Let's focus again on the beautiful red foliage of the Photinia fraseri. Depending on the variety, the color can remain different lengths and have various shades. Devil's Dream® stands out with its extremely long-lasting, vibrant red color display, which brings joy to garden owners well into autumn. Just before winter, the leaves turn green. Photinias retain their foliage all year round. The background of this color change is a trick of the plant: the young shoots are delicate and vulnerable in spring, so the spring sun could harm them and cause them to burn.

That is why the new leaves store carotenoids. These red pigments act similarly to sunscreen for us humans: they intercept the sunlight and protect the green chlorophyll in the leaves from damage. In autumn, when the leaves are mature and strong, this protection is no longer necessary, and the foliage becomes rich green.

This explains why Photinias in shade do not exhibit such strong coloration as in bright light. They simply do not require such intense sun protection in those areas. Again, Devil's Dream® stands out among all Photinias, as its branches retain their spectacular, long-lasting, vibrant red color even in shadier locations.

Devils Dream, Hecke im Garten in L-Form, Beet

The beech hedge: native deciduous tree in hedge form

The European beech (Fagus sylvatica) is a deciduous tree that belongs to the group of trees that shed their leaves. Despite being a tree that can grow up to 30 meters tall, it is also well-suited for growing as a hedge and is therefore frequently found in gardens. Beech hedges retain their dead leaves well into winter, often even into spring. They grow densely branched and offer an attractive appearance even with dry foliage. European beech trees have a slow growth rate. Beech hedges thrive in well-draining, nutrient-rich, and moist soil, as well as consistent environmental conditions.

Planting a beech hedge can provide variable privacy – dense in summer, slightly more permeable in winter.

Hedge plant Thuja: widely popular classic

Various varieties of the Arborvitae (Thuja occidentalis) are also extremely tolerant of pruning and make excellent hedge plants, provided that caution is exercised. If more than just the green scale-like leaves are accidentally trimmed, the plant will not regrow in that area. Arborvitae trees, when allowed to grow freely, can reach heights of up to 20 meters and live for approximately 180 years. However, there are also smaller varieties, such as Tiny Tim, which are attractive as solitary plants in containers. Arborvitaes thrive in moist, nutrient-rich, sandy soils, as well as full sun locations. However, they are quite adaptable.

Planting an Arborvitae hedge can serve as a privacy screen, space divider, or as a solitary specimen plant.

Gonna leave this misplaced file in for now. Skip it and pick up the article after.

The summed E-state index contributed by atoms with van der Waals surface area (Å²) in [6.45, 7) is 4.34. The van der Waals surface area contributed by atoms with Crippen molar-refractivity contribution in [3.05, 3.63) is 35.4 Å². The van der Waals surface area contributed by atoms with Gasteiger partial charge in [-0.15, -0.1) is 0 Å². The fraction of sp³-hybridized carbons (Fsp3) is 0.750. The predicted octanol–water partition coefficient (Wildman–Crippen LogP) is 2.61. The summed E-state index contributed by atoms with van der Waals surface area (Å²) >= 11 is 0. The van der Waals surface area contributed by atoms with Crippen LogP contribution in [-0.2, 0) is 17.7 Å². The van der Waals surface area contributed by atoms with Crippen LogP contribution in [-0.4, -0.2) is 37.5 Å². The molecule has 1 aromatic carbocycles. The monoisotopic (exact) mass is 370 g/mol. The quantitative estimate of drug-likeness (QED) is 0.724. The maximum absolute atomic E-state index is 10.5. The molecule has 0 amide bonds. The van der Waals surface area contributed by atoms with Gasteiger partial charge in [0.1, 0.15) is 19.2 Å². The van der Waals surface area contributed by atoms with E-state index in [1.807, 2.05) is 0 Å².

Special case of yew: frost-hardy hedge for life

Of all the plants for hedges, the yew (Taxus) holds a special position because its deep-rooting nature makes it one of the most tolerant needle evergreens to trimming. It can easily withstand heavy pruning and reliably regrows. Yew hedges can be pruned very narrowly, which can be advantageous. Even intricate shapes can be created from them. For your garden, you can choose between the European yew (Taxus baccata), the Japanese yew (Taxus cuspidata), and a hybrid of both species that grows in an upright manner (Taxus × media). All species are shade-tolerant. Each has its own specific growth forms - some varieties can grow up to 15 meters tall. But beware: yews are highly toxic. Yew hedges love deep, loose, and moist soils.

Plant a yew hedge as... garden border, solitary shrub, bird food.

Particularly fast-growing hedge plants

Sometimes, there is a need for quick solutions, like when a new environment situation urgently requires privacy. In such cases, it is best to combine two strategies: purchasing larger plants for your hedge and selecting fast-growing varieties. Yew and holly are less suitable in this case, as they only grow about the width of a hand per year. You would be better off with the following specialists:

Deciduous beech trees, when well-established and properly maintained, can easily grow up to 50 cm per year.

Particularly vigorous evergreens are certain varieties of thuja and privet. Both plants can grow up to 30 cm per year.

The Leyland cypress (× Cuprocyparis leylandii) is a fast-growing tree that can achieve growth of up to 100 cm per year – within two to three years, it can reliably provide privacy from prying eyes.

The glossy-leaved Devil's Dream® also achieves growth of 20 to 50 cm per year, with its spectacular, fiery-red new shoots. Devil's Dream® is available for sale in sizes of up to 2.00 m.

Devils Dream, Nahaufnahme der roten Blätter, Pflanze